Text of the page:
Would God truly dwell on earth? Behold, the heavens and the highest heavens cannot contain You, and surely not this Temple that I have built! (1 Kings 8:27)
"In Colossians 2:9 ‘the fullness of deity’ refers to ‘the whole glorious total of what God is, the supreme Nature in its infinite entirety.’"3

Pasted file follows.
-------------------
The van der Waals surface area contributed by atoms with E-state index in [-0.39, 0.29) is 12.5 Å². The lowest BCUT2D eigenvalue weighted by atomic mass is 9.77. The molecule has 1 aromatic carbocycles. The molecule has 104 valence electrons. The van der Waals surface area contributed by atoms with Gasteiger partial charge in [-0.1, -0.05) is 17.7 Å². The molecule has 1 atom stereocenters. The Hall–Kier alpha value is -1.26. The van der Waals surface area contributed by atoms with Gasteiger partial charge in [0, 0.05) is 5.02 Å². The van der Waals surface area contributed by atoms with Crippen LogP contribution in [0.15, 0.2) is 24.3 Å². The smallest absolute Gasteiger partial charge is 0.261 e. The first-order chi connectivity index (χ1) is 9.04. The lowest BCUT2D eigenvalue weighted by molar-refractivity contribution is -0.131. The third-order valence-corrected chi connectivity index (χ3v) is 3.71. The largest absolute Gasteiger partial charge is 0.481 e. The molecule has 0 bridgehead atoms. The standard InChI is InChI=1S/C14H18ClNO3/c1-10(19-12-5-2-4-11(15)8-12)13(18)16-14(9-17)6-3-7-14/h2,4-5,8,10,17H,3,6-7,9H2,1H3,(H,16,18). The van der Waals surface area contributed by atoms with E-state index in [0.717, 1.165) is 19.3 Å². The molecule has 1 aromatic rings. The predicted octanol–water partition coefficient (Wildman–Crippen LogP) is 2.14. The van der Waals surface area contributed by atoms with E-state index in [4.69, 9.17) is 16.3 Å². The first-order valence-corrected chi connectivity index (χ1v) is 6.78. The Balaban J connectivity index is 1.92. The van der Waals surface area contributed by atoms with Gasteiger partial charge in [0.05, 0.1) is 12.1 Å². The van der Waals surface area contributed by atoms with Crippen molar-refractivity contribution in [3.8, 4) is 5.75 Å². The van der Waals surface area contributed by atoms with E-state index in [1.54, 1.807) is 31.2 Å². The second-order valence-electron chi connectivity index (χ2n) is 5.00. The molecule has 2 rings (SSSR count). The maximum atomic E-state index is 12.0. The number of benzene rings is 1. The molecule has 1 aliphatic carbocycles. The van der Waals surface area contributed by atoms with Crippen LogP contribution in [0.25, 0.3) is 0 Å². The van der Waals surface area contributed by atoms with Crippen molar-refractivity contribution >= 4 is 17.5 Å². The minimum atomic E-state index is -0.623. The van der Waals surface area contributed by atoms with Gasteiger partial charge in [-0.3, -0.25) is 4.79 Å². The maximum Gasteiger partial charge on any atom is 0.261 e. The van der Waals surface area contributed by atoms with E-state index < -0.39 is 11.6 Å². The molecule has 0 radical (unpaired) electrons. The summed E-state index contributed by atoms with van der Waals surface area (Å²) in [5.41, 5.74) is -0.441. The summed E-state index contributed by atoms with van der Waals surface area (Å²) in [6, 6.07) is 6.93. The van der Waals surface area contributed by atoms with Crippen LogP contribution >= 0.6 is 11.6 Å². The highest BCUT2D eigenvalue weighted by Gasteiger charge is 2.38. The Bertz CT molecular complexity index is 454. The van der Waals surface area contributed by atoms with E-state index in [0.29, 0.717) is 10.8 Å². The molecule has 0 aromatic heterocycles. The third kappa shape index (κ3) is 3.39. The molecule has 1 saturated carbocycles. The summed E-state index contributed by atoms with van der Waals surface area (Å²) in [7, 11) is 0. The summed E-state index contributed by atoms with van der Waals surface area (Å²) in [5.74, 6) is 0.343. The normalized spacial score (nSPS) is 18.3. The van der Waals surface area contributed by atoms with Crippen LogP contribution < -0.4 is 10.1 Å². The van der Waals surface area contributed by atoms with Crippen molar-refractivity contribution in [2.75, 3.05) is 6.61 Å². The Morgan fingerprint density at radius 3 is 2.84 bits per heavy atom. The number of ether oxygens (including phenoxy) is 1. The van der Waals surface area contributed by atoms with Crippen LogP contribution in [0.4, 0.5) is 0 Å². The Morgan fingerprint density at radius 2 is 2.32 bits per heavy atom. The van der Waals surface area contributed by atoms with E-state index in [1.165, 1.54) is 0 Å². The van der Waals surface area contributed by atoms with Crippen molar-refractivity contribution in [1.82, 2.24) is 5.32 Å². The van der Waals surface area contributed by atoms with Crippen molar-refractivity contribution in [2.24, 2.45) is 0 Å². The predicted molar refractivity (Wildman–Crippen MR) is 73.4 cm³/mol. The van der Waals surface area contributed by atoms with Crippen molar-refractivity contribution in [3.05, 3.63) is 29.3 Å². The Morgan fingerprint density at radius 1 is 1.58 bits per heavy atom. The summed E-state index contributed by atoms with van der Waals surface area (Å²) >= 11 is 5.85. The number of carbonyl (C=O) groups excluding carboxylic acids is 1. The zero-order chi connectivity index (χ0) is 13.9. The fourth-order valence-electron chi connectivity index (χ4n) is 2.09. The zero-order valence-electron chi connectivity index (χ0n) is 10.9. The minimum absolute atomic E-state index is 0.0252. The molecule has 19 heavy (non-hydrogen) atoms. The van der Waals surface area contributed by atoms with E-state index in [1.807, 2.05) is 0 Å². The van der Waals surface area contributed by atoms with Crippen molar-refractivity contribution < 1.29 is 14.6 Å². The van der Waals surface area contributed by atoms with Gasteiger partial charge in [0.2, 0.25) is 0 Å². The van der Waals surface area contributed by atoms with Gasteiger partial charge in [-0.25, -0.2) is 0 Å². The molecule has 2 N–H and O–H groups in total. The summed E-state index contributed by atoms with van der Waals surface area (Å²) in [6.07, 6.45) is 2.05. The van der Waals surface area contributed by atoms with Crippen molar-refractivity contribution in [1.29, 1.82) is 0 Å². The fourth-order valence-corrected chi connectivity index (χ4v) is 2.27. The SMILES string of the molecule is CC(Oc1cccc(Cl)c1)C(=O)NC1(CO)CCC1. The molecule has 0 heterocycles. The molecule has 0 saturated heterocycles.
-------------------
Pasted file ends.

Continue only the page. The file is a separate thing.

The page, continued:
Like many other theological terms, this term can be misleading. It might suggest that the eternal Logos by the act of incarnation was confined to the body of Jesus of Nazareth. The implication of such a construction of the result of the incarnation is that God the Son, kenotically "emptying" himself, divesting himself of the attribute of being always and everywhere immediately present in the universe. But to hold such a view is tantamount to contending that he who enfleshed himself as Jesus of Nazareth, while doubtless more than man, is not quite God."4This formulation appears to take a swipe at Kenotic Theology (which we will touch upon later), though its proponents, to my knowledge, affirm the Nazarene’s omnipresence even during the incarnation.5 Nevertheless, while it would be a mistake to interpret Colossians as asserting that God was not present except in the body of the Nazarene, confined to his body as it were, it would be mistaken both from the thrust of this verse and the thrust of Christian doctrine do deny that God’s presence in the Nazarene (His "fullness") is any less than where we to imagine God confined to the Nazarene's body. While Colossians claim that in the Nazarene dwells the fullness of God may represent a "paradox", the doctrine of Trinity itself is a "paradox". In effect Paul indirectly asserts that the Temple can contain God, the "fullness" of God no less (in the incarnated Nazarene), affirming what Solomon denies, even though he presumably and paradoxically did not mean to deny God concurrent omnipresence. Conversely we may rightly see Solomon’s words as implying or alluding to God’s omnipresence, but he does so by denying that which Paul affirms, that the fullness of God can be contained in the physical world.